On physical exam, the practitioner should be able to visualize multi-nodular masses at the tympanic ring with an otoscope. The masses are firm, multiple, and often seen in both external auditory canals. If the exostoses are large enough, they may obscure sight of the tympanic membrane. If hearing loss is present, performing a Rhine and Weber test will demonstrate a conductive hearing loss as opposed to a sensorineural hearing loss. The differential diagnosis for masses in the external auditory canal includes EAE, osteomas, and benign polyps. In general, osteomas are often singular, unilateral and laterally as compared to external exostoses which are multiple, bilateral, and medial. Furthermore, osteomas are commonly pedunculated and occurring at the suture lines. Other potential causes for similar symptoms include otitis media, cerumen impaction, tympanic membrane rupture, and foreign body.
The history and physical exam are typically all that is needed to diagnose external auditory exostoses. The severity of exostoses is graded from 1 to 3 based on the percentage of occlusion of the canal as seen on physical exam. Less than 33% occlusion is mild, 33% to 66% occlusion is moderate, and greater than 66% occlusion is considered severe. To further evaluate, a CT scan of the external auditory canal with less than 1mm thin slices may be performed. On CT scan, the health care practitioner will note broad-based bony overgrowth in the external auditory canal. Usually, the CT scan is reserved for surgical planning and is not necessary for every patient with surfer’s ear.
The treatment mostly consists of medical management involving regular cleaning of the external auditory canal to remove any entrapped debris. If symptoms are severe despite medical management, usually greater than an 80% occlusion, a canaloplasty by an otolaryngologist may be considered. The surgery typically involves general anesthesia with a post-auricular approach by elevating the skin overlying the exostoses and removing the bone with a drill. Another technique is to approach directly from the external auditory canal and use chisels to remove the bony growth. Following surgery, 68% of patients reported an improved life quality while 14% had a surgical complication. Surgery complications include tympanic membrane rupture, delayed healing, canal stenosis, loss of high-frequency hearing, temporomandibular joint dysfunction, and facial nerve paralysis. Due to the rate of complication, surgery is reserved for those who are symptomatic. If symptomatic exostoses exist bilaterally, two canalplasties are performed usually 6 weeks apart. Prevention of surfer’s ear is focused on using silicon earplugs or neoprene hoods to reduce cold water exposure, reducing the risk of development of surfer’s ear.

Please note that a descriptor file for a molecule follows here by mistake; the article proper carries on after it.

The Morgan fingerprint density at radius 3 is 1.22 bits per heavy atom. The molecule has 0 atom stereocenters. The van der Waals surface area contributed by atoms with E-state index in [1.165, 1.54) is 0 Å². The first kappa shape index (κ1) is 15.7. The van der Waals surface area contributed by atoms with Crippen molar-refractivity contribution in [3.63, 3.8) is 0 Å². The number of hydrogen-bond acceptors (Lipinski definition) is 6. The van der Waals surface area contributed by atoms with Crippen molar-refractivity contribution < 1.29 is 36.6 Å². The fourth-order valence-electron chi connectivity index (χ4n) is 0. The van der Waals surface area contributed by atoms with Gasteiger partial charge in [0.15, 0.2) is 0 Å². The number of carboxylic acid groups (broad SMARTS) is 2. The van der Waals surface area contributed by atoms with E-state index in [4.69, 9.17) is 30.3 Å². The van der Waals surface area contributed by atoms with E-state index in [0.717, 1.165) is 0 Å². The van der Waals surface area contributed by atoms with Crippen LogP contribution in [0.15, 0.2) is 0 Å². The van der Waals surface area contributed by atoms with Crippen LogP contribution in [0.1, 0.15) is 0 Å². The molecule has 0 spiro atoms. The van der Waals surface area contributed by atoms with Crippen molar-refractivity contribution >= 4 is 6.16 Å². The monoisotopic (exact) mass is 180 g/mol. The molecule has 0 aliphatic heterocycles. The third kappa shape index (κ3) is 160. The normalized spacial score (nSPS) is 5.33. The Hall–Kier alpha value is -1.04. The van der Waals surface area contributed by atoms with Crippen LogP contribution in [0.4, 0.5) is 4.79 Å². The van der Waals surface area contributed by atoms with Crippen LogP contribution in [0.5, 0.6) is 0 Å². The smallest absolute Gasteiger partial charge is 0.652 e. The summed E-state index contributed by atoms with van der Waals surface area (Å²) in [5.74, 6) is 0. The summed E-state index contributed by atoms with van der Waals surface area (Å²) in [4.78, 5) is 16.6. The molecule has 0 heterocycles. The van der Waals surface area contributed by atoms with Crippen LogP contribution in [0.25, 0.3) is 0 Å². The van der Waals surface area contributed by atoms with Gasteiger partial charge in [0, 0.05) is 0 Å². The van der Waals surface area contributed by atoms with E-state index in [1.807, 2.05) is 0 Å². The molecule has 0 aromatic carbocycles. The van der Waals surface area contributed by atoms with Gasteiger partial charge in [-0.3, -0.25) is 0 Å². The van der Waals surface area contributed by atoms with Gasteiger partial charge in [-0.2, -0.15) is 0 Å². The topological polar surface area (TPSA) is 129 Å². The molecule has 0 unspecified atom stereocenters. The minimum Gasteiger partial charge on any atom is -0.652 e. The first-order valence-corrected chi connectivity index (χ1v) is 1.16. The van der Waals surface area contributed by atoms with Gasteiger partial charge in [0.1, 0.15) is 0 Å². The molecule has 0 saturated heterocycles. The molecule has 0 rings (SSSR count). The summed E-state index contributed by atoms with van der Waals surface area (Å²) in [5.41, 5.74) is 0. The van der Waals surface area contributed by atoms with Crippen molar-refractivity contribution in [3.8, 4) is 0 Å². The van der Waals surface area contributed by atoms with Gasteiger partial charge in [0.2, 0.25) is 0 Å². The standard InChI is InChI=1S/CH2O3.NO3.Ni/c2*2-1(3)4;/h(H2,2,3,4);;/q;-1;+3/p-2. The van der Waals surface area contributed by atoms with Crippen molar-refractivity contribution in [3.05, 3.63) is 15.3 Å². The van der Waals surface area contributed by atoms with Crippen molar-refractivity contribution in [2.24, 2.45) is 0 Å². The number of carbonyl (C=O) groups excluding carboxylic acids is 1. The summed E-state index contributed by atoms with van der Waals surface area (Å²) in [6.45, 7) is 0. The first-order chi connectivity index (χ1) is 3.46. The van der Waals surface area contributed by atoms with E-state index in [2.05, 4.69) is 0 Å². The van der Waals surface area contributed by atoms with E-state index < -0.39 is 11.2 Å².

An interprofessional approach to surfer's ear is recommended.
With more people taking to water-based activities each year, the development of surfer's ear is on the increase in many parts of the country. While the disorder is diagnosed and managed by an otorhinolaryngological (ENT) surgeon, it is important for other healthcare workers to educate the public on how to prevent this condition. While the condition is benign, some symptomatic patients may require surgery. The outcomes in most patients are good, but the rates of surgical complications to relieve the disorder are somewhat high.